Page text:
Folks of Fairview: Simon Gurdal

Simon Gurdal and Gil

“Never!” the ninety-five (and a half) year old photographer, says when asked about his employment at the Fairview Town Crier. “I was just a volunteer.” He laughs a hearty “Ha! Ha!” and shrugs his shoulders, his hands open as if offering a gift.

Simon Gurdal and his wife, Gilberte (Gil, pronounced “Jill”), found Fairview, NC somewhat by accident. Nearing retirement, they were travelling from their home in New York to visit friends in Florida and decided to take the back roads. Simon remembers reaching Western North Carolina. “’My God, it’s beautiful!’ I said to Gil. ‘Look at these mountains!’” Following that first stopover, they visited multiple times before moving to Joe Jenkins Road in Fairview nearly 30 years ago. Right away, Simon began taking photos and offering them to The Crier for publication. Simon Gurdal and Gil

Simon the photographer

“It has been my hobby since 13 or 14 years old. My father gave me the first camera,” he pauses, then snaps his fingers, remembering. “A Brownie it was called!” Though he hasn’t lived in Belgium, the country of his birth, since 1961 when he emigrated to Canada, Simon’s lovely native accent still highlights his speech.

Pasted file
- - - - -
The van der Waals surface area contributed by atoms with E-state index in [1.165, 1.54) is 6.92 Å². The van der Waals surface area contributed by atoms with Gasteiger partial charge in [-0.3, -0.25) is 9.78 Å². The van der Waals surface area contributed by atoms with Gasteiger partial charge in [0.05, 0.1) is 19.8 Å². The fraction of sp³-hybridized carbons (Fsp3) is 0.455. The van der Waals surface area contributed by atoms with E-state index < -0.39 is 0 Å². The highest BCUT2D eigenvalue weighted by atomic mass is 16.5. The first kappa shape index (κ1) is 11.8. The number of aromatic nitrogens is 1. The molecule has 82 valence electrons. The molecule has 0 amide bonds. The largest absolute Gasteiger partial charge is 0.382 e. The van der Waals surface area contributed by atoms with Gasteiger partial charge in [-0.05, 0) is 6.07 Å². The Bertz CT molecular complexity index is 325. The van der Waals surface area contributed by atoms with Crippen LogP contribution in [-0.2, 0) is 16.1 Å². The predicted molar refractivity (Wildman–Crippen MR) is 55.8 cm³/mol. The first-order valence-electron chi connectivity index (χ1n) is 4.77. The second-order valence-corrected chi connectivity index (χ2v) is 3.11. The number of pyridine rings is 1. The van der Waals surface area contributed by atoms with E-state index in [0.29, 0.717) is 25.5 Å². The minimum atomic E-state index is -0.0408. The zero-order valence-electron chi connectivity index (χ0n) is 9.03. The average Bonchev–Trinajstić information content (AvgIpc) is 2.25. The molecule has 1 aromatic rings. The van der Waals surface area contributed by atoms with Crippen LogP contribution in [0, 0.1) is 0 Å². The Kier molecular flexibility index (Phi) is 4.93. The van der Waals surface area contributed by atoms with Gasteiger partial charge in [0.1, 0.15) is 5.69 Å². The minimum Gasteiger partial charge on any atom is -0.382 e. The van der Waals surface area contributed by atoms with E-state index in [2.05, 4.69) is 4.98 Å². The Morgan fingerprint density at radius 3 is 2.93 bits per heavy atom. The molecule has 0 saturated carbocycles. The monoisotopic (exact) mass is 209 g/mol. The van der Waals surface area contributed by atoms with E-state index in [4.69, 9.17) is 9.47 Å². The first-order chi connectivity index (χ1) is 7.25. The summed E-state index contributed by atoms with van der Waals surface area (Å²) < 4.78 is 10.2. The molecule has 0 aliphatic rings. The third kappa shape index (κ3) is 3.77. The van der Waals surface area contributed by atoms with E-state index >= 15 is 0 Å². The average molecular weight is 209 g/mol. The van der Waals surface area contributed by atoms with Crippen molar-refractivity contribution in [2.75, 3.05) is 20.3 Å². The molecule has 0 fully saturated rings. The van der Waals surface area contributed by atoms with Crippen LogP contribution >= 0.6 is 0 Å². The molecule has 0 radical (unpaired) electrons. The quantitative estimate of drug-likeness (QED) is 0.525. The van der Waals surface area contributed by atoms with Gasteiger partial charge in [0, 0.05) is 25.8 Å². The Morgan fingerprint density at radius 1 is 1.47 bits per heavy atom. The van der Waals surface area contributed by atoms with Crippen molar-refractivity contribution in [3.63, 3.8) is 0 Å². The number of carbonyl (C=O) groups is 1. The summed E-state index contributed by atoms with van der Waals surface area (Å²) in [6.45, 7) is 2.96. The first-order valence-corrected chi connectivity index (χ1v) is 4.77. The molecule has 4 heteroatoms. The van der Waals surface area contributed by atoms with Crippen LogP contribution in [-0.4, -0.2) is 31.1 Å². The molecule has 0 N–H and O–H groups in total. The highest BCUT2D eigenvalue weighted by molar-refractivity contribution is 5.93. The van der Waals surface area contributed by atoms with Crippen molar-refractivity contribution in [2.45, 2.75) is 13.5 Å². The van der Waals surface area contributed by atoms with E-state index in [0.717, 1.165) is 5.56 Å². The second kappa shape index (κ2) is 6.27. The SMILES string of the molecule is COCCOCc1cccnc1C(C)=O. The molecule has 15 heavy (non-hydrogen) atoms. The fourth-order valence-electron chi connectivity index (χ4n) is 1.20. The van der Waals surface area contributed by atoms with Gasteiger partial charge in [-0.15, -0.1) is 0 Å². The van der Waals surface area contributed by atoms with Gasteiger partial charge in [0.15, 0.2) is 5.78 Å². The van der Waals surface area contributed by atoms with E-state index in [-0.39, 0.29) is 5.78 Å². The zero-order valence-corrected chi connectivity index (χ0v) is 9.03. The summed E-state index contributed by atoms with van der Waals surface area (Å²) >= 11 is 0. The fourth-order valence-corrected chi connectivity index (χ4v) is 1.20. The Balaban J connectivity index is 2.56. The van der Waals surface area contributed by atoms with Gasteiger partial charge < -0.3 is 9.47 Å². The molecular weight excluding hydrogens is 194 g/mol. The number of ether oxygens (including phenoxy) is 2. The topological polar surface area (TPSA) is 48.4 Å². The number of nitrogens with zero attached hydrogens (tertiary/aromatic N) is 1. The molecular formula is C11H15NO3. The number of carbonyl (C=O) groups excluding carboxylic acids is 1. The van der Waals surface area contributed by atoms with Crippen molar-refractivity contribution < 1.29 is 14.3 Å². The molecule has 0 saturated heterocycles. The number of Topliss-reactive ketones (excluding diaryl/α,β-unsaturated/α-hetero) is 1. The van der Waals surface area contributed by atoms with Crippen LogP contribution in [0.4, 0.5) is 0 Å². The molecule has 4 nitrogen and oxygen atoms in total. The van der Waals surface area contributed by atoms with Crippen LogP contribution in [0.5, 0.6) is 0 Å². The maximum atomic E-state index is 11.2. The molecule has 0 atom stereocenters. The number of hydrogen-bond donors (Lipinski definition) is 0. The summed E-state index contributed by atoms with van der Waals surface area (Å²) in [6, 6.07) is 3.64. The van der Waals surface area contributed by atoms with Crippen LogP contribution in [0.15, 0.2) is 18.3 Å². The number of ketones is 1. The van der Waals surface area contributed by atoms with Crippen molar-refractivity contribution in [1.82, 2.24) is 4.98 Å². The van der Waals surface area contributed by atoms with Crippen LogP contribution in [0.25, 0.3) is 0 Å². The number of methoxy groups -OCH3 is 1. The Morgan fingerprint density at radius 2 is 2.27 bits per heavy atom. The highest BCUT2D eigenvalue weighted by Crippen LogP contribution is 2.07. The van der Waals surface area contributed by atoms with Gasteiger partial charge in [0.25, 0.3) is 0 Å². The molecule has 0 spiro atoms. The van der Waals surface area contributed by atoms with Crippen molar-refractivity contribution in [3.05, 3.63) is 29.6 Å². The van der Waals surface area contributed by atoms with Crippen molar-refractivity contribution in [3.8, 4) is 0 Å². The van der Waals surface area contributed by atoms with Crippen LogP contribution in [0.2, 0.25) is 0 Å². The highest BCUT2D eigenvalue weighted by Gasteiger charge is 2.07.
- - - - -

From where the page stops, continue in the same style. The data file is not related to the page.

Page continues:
“Ah, you know, you learn by yourself, you take lots of pictures.” And, according to Simon, you join your local camera club. “When I moved to a new city, I asked, ‘Do they have a camera club?’ If they say yes, then Simon is there!” When he lived in New York, for example, Simon belonged to multiple camera clubs. Members shared tips and advice, helping each other fine tune the craft. They also held contests. “Ah and I won a few prizes myself,” Simon nods, smiling. “It was an honor to win,” he says, a faint blush on his cheeks. “We had some prestigious judges—from the New York Times even.”

These days, camera clubs are hard to find. “You know what killed the camera club?” he asks, then answers his question. “The smart phone! Now everyone is a photographer.” He has a point. But even in this age of 24/7 photo documentation of daily life, few have taken pictures the quality of those Simon has produced.

Simon the boy

Still, as remarkable as his photography is, it is the snapshots of Simon’s full and eventful life that captivate listeners who lean in to hear more. From hiding from the Gestapo, to serving in the Belgian Brigade of the British army during World War II, to meeting his beloved Gil on a cargo ship when they both traveled from Belgium to Montreal, Simon moves seamlessly from one story to the next.

“My mother was fantastic!” he remembers. “She spoke six languages!” Simon’s parents, astute and clever, kept both him and his older sister from being forced to work in German factories. “They sent me to a farm, my godmother’s farm, oh was that some hard work! You better believe it! I’ve never worked so hard.” Simon waves away the thought of it then makes the understatement of the century, “But the Gestapo didn’t find me and that was good.”

Annie–the child they saved